RIAA: 2x platinum

Download This: “The Fear of Being Alone”, “Never Had A Reason To”, “It Don’t Matter”

Everything I Love
Alan Jackson


After their first greatest hits collection, artists often drop into a lower gear. Jackson, as usual, is a glorious exception to the rule. The energy and depth of this, his fifth studio album, is palpable, and he pairs some of his best self-written songs with great outside material. Ten years later, it’s still a wonderful listen.

RIAA: 3x platinum

Download This: “Between the Devil and Me”, “Little Bitty”, “It’s Time You Learned About Goodbye”

Stumble Into Grace
Emmylou Harris


In the third decade of her recording career, Harris suddenly decided to change the rules, and began writing the bulk of her material. Sure, she had written songs once in a while, scattered among her albums, and had penned her 1985 concept album The Ballad of Sally Rose, but with Red Dirt Girl in 2000, she was the primary writer for the first time since. That album was very good, but her pen fully blossomed on its follow-up, Stumble Into Grace. Here, for the first time, her own material is so captivating you forget she’s also the master interpreter of outside material.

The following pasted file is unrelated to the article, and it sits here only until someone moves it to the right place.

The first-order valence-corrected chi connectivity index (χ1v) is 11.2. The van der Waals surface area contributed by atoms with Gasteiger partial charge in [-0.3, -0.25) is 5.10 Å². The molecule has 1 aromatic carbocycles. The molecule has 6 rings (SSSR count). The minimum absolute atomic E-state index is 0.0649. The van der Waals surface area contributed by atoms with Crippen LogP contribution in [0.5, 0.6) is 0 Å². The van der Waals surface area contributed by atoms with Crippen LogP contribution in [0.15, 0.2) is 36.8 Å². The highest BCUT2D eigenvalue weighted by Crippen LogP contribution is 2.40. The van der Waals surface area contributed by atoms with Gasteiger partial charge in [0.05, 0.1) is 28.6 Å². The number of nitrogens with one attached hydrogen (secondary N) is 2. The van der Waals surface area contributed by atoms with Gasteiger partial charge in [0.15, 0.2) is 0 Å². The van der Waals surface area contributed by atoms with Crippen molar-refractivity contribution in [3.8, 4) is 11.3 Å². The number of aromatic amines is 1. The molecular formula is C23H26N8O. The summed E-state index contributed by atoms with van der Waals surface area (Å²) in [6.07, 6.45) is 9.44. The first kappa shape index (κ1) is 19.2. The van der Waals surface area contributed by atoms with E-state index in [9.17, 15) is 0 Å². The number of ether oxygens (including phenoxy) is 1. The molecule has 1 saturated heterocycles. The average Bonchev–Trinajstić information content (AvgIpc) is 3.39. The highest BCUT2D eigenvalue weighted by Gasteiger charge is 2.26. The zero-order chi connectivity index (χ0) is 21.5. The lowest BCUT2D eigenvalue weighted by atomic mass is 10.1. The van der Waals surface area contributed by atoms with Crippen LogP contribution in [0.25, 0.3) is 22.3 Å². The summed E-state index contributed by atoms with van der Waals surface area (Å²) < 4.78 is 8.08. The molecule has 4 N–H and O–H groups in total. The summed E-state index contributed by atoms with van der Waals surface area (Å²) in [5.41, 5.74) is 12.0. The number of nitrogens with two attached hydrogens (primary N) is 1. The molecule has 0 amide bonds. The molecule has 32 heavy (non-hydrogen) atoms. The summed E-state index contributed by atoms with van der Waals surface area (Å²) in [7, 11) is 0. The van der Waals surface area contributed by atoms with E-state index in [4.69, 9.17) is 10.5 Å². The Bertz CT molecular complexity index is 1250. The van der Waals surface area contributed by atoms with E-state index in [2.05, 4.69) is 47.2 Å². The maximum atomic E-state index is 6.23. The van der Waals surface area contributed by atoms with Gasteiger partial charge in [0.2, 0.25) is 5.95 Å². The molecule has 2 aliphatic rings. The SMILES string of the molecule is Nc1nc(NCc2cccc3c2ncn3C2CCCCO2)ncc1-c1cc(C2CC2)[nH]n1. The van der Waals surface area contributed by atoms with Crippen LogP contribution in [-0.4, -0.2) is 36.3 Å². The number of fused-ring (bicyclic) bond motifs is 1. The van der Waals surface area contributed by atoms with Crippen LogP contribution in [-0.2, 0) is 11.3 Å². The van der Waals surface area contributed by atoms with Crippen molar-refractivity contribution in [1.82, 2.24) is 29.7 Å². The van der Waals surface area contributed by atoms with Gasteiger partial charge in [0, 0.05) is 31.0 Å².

Download This: “Lost Unto This World”, “Cup of Kindness”, “Can You Hear Me Now”


  1. 1989-2006 – ugh

    A particularly bleak period in the history of Country Music. Good luck in finding 100 good albums from this period (unless you also look at independent labels, in which case you may come up with a very good list indeed). Unfortunately, if #s 98 & 99 are any indication of things to come, you’ll have a tough go of it.

    I’ll shadow your list when you are done. I will tell you that Tracy Lawrence’s ALIBIS and Randy Travis’ THIS IS ME will both be on my list, only somewhere in my top 50.